HUD Secretary Ben Carson offers hope to soon-to-be ghost town


The once-thriving town of Cairo, Illinois, could soon become a ghost town, however Tuesday’s visit from Ben Carson, U.S. Department of Housing and Urban Development secretary, gave the residents hope.

Earlier this year, HUD announced two public housing units, the Elmwood and McBride subsidized housing complexes, would be demolished.

But despite the area’s deplorable living conditions including being infested with rodents and bugs, the heating and plumbing not functioning and the high crime in the area, residents are putting up a fight about leaving, saying it would leave the small community of Cairo a ghost town in the wake.

Tuesday, Carson paid the town a visit to listen to the local residents, according to an article by Kirk Siegler for npr.

From the article:

“There is a big problem here,” Carson said at a hastily organized forum in the high school gym. “We have to do everything that we have the ability to do to fix it.”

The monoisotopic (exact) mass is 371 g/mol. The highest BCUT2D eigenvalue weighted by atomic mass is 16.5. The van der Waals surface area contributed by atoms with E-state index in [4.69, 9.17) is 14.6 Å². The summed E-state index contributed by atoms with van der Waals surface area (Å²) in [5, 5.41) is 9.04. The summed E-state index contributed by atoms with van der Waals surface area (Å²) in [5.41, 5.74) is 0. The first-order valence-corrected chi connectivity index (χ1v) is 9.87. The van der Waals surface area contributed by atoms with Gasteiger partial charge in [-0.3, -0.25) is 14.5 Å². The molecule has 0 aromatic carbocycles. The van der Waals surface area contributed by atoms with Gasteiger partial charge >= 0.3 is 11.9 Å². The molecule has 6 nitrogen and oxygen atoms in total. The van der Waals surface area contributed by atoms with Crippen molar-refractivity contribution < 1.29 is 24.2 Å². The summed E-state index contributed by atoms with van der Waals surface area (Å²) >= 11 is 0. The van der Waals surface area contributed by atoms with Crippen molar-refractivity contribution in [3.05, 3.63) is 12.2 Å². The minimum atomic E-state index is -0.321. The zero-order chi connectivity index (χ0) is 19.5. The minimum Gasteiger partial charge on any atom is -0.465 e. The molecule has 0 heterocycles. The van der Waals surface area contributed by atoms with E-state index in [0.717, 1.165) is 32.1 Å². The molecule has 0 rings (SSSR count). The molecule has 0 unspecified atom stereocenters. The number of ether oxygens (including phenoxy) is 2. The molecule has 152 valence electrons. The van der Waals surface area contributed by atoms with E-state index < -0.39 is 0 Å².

Earlier this year, Carson’s department announced it would close rather than repair the Elmwood and McBride housing projects. Residents there have long complained of squalor living conditions following years of alleged mismanagement by the scandal-ridden Alexander County Housing Authority.

Carson assured the residents HUD would do everything in its power to help residents remain in Cairo. The agency has not yet given the residents a move-out date.

From the article:

In an isolated town like Cairo, it is unclear where folks will go once the projects are demolished. Of the estimated 400 people affected, only 10 families have thus far found new housing, according to HUD.

The closure of the projects, where many of the remaining residents of Cairo live, has drawn national attention. The predominately African-American, rural town used to be a thriving port at the confluence of the Mississippi and Ohio rivers. But decades of corruption, economic upheaval and racial tension led it to become one of the fastest depopulating communities in the nation.

One local activist explained he had hope for the first time in years after meeting with the HUD Secretary Tuesday.

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